Peter Hansen peter at engcorp.com
Mon Jan 12 15:13:54 CET 2004

Ganesan R wrote:
> >>>>> "Samuel" == Samuel Walters <swalters_usenet at yahoo.com> writes:
> > I/O is one of our strengths, because we understand that most programs are
> > not algorithmically bound, but rather I/O bound.  I/O is a big
> > bottle-neck, so we should be damn good at it.  The fastest assembly
> > program won't do much good if it's always waiting on the disk-drive.
> Actually, Python is much slower than Perl for I/O. See the thread titled
> "Python IO Performance?" in groups.google.com for a thread started by me on
> this topic. I am a full time C programmer but do write occasional
> Python/Perl for professional/personal use.
> To answer the original question about how much percentage of time I spend
> optimizing my Python programs - probably never. However I did switch back to
> using Perl for my most of my text processing needs. For one program that was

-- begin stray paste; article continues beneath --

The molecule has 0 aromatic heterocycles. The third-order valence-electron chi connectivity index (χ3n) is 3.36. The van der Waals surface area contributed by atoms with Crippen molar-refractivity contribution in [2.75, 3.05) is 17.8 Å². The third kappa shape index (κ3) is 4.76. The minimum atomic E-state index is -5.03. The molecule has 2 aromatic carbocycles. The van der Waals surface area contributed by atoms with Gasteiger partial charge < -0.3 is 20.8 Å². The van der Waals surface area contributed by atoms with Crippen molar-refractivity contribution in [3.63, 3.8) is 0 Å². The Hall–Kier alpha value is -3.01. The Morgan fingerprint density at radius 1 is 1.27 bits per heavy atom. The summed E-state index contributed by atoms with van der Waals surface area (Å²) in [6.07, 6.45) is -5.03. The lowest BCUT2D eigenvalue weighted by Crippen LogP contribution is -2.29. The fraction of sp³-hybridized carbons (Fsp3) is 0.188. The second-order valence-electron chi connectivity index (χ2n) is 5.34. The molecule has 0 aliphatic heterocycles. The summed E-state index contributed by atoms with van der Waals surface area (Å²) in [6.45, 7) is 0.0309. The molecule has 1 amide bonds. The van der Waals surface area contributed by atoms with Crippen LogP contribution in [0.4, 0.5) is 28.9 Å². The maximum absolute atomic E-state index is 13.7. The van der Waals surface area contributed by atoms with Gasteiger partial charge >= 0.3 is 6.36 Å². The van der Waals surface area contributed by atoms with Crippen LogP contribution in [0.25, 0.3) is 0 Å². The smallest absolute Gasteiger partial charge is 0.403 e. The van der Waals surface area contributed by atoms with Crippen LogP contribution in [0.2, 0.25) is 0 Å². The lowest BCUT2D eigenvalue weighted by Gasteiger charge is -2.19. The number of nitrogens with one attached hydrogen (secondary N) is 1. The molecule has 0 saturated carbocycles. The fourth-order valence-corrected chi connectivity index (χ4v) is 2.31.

> intended to lookup patterns in a gzipped word list, performance of the
> original python version was horribly slow. Instead of rewriting it in Perl,
> I simply opened a pipe to zgrep and did post processing in python. This
> turned out to be much faster - I don't remember how much faster, but I
> remember waiting for the output from the pure python version while the
> python+zgrep hybrid results were almost instantaneous.

I didn't consider this sort of thing in my poll, but I'd have to say you 
actually *are* optimizing your Python programs, even if you did it by falling 
back on another language...


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